First portal on Indian Classical performing and allied arts. Since 1998.
The dance form of Mohiniattam was nurtured in the region of Kerala in southwestern India. The name Mohiniattam literally means 'Dance of the Enchantress,' and it does have a mesmerizing quality. The white and gold costume, arresting hairstyle and the highly graceful movements in medium tempo, contribute to this aesthetic effect.
Mohiniattam is characterized by swaying movements of the upper body with legs placed in a stance similar to the plie position. The eyes play an important role in accenting the direction of the movement.
Mention of Mohiniattam is found in some eighteenth century texts, but the practical aspect of the style was revived in the reign of Maharaja Swati Tirunal, a 19th century ruler who was a great patron of the arts. Under Swati Tirunal, Mohiniattam crystallized as a solo dance tradition with musical compositions set to the Carnatic style of music and a distinct repertoire. Later, in the twentieth century, the great poet Vallathol established the Kerala Kalamandalam to promote the arts of Mohiniattam and Kathakali. Here, further research was done and Mohiniattam was codified and revived.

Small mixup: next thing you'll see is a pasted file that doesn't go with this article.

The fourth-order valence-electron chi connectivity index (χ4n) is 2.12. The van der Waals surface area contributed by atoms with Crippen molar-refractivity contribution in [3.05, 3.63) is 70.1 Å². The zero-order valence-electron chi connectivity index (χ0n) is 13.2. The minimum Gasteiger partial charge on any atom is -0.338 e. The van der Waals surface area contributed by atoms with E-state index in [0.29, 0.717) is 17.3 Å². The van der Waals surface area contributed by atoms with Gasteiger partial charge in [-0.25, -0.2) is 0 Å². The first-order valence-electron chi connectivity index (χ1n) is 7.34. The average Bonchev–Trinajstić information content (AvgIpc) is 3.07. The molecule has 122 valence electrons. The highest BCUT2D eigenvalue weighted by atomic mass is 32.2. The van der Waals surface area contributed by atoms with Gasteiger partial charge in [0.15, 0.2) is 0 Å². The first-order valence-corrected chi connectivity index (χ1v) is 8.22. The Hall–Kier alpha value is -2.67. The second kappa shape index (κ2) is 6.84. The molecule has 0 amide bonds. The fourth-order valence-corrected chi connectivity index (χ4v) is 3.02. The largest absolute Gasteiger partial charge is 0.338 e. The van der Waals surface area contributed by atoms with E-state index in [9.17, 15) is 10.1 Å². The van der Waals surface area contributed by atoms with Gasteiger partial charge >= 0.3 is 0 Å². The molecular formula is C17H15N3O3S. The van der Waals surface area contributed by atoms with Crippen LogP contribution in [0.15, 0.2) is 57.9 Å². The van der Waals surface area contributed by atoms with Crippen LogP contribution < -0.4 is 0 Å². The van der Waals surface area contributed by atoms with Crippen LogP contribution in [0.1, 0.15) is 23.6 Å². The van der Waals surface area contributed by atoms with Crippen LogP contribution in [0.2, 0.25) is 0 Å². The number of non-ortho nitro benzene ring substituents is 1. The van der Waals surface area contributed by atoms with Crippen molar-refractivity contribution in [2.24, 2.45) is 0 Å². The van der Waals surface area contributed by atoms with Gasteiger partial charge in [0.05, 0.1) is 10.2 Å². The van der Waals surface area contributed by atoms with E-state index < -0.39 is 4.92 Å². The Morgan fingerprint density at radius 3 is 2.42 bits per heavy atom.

Over the past few decades, the repertoire of Mohiniattam has been developed and expanded by dedicated performers who have ensured that this beautiful dance style retains a distinct identity among the classical dance styles of India. Apart from mythology, Mohiniattam contains a range of themes from nature.
Text by ANJANA RAJAN
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